Some babies who eat frequently during the day do so because it is how they fall asleep or calm down when fussy. Is this your baby? If so, your baby is not the only baby. This is most babies I work with.
If your baby needs to eat to fall asleep during the day or at bedtime, I would expect them to need the same overnight. Same with helping calm down when frustrated. If a baby wakes for whatever reason, wants to fall back to sleep and is frustrated that she can't... and practices calming down when frustrated during the day by nursing... I would expect that she would need to nurse overnight to relax or fall back to sleep as well.
So when she wakes overnight, as all babies do, she can't roll over and fall back to sleep on her own. She doesn't know how without your help.
How to Fix This?
Okay so what do we do about this?
Consistent Feeding Schedule
Once your baby is 4 months, she is ready for a more consistent feeding schedule. 4+ month olds should eat about 6 total times a day, which is about every 3 hours. However, babies often like to cluster feed a bit in the morning and evening.
Here is an example of what that could look like...
Sample Eating Schedule
Wake up – 7AM
Eat – 7AM (milk)
Eat – 9/930AM (milk + solids)
Eat – 12/1230PM (milk + solids)
Eat – 330PM (milk)
Eat – 630PM (milk + solids)
Bedtime – 730PM (milk)
Combine Solid Foods with Milk
If your baby is eating solids, offer solid foods to your regular eating times instead of creating a separate feeding time for solids. For example, if you are giving solids at lunch time, put your kiddo in the high chair to eat at 12PM, offer solids, wipe her down when finished, and move right onto offering milk. If you offer solids, then wait an hour, she might not be all that hungry, will likely just want a bit of milk, and the cycle begins.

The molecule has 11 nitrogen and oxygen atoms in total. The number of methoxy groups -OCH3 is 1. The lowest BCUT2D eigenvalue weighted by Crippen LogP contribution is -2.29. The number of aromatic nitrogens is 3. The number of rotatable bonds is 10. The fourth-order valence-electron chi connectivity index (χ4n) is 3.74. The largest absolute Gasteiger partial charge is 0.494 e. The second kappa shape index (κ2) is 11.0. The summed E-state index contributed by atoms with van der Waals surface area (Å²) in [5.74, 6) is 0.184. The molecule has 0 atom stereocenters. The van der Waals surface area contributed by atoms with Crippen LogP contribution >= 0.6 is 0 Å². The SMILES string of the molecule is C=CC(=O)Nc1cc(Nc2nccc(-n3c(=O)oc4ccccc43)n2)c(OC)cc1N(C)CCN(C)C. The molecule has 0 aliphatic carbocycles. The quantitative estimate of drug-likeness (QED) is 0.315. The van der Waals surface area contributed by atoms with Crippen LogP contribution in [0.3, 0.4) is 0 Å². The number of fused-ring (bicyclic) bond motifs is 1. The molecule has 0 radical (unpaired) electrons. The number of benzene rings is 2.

I often get asked if it is best to give milk first or solids first? The answer is, it depends. If you have a baby who eats well, is interested in solids, loves her milk, growing fine... it doesn't matter. You can offer milk or solids first. If you have a baby who drinks just enough milk, or your pediatrician is concerned about too little weight gain... .offer milk first. Until 1 year, breastmilk/formula are still the primary source of nutrition and we need to prioritize this. However If you have a baby who isn't all that interested in solids, but drinks milk just fine... offer solids first, so she is most hungry and therefore most likely to be interested in solids when you offer them.
Teach Your Baby to Fall Asleep Without Eating
I realize this is a big ask for some babies. But if your baby needs to fall asleep to eat for naps or bedtime, he or she will certainly need that overnight as well. Teaching some babies to fall asleep without eating can feel impossible, but it is possible. And often, less challenging than you think. Feel confident your baby is eating enough during the day. Set some age/developmentally appropriate boundaries. Stick to your boundaries, And gradually teach your baby to fall asleep with less and less help from you.
Katie Ramirez, RN, BSN, CLC
Born Happy, Owner and Coach
Katie Ramirez is a Registered Nurse, Certified Lactation Counselor, and Coach for parents of babies, toddlers, and preschoolers. She has spent more than a decade serving patients at major university hospitals such as Vanderbilt University and Penn State University Medical Centers. Katie now spends her time supporting and empowering parents of babies, toddlers, and preschoolers as founder and coach for Born Happy.
Katie is the proud mother of two beautiful children, Roberto (age 7), and Veronica (age 5). She has a passion for health, wellness, and happy children, and believes that, with the necessary knowledge and support, all parents can live happy.